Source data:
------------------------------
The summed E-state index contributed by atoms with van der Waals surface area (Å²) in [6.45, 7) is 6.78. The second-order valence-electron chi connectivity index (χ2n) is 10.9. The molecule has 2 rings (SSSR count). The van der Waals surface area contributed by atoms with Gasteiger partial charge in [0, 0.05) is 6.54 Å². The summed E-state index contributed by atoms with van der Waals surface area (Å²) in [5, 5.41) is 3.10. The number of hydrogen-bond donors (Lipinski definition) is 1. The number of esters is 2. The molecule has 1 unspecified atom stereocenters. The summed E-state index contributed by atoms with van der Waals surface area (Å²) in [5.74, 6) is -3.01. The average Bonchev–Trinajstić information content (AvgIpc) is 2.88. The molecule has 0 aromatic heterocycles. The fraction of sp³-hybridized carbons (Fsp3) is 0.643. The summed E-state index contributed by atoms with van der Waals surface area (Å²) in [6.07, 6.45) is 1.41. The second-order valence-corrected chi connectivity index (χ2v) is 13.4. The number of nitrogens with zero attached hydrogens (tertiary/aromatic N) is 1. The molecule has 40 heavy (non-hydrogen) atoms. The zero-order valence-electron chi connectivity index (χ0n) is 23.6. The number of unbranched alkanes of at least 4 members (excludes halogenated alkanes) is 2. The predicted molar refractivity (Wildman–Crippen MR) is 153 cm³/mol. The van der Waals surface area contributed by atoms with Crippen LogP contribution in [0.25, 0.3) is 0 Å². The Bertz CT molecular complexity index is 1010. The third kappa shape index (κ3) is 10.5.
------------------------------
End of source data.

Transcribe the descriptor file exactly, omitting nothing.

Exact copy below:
The summed E-state index contributed by atoms with van der Waals surface area (Å²) in [6.45, 7) is 6.78. The second-order valence-electron chi connectivity index (χ2n) is 10.9. The molecule has 2 rings (SSSR count). The van der Waals surface area contributed by atoms with Gasteiger partial charge in [0, 0.05) is 6.54 Å². The summed E-state index contributed by atoms with van der Waals surface area (Å²) in [5, 5.41) is 3.10. The number of hydrogen-bond donors (Lipinski definition) is 1. The number of esters is 2. The molecule has 1 unspecified atom stereocenters. The summed E-state index contributed by atoms with van der Waals surface area (Å²) in [5.74, 6) is -3.01. The average Bonchev–Trinajstić information content (AvgIpc) is 2.88. The molecule has 0 aromatic heterocycles. The fraction of sp³-hybridized carbons (Fsp3) is 0.643. The summed E-state index contributed by atoms with van der Waals surface area (Å²) in [6.07, 6.45) is 1.41. The second-order valence-corrected chi connectivity index (χ2v) is 13.4. The number of nitrogens with zero attached hydrogens (tertiary/aromatic N) is 1. The molecule has 40 heavy (non-hydrogen) atoms. The zero-order valence-electron chi connectivity index (χ0n) is 23.6. The number of unbranched alkanes of at least 4 members (excludes halogenated alkanes) is 2. The predicted molar refractivity (Wildman–Crippen MR) is 153 cm³/mol. The van der Waals surface area contributed by atoms with Crippen LogP contribution in [0.25, 0.3) is 0 Å². The Bertz CT molecular complexity index is 1010. The third kappa shape index (κ3) is 10.5.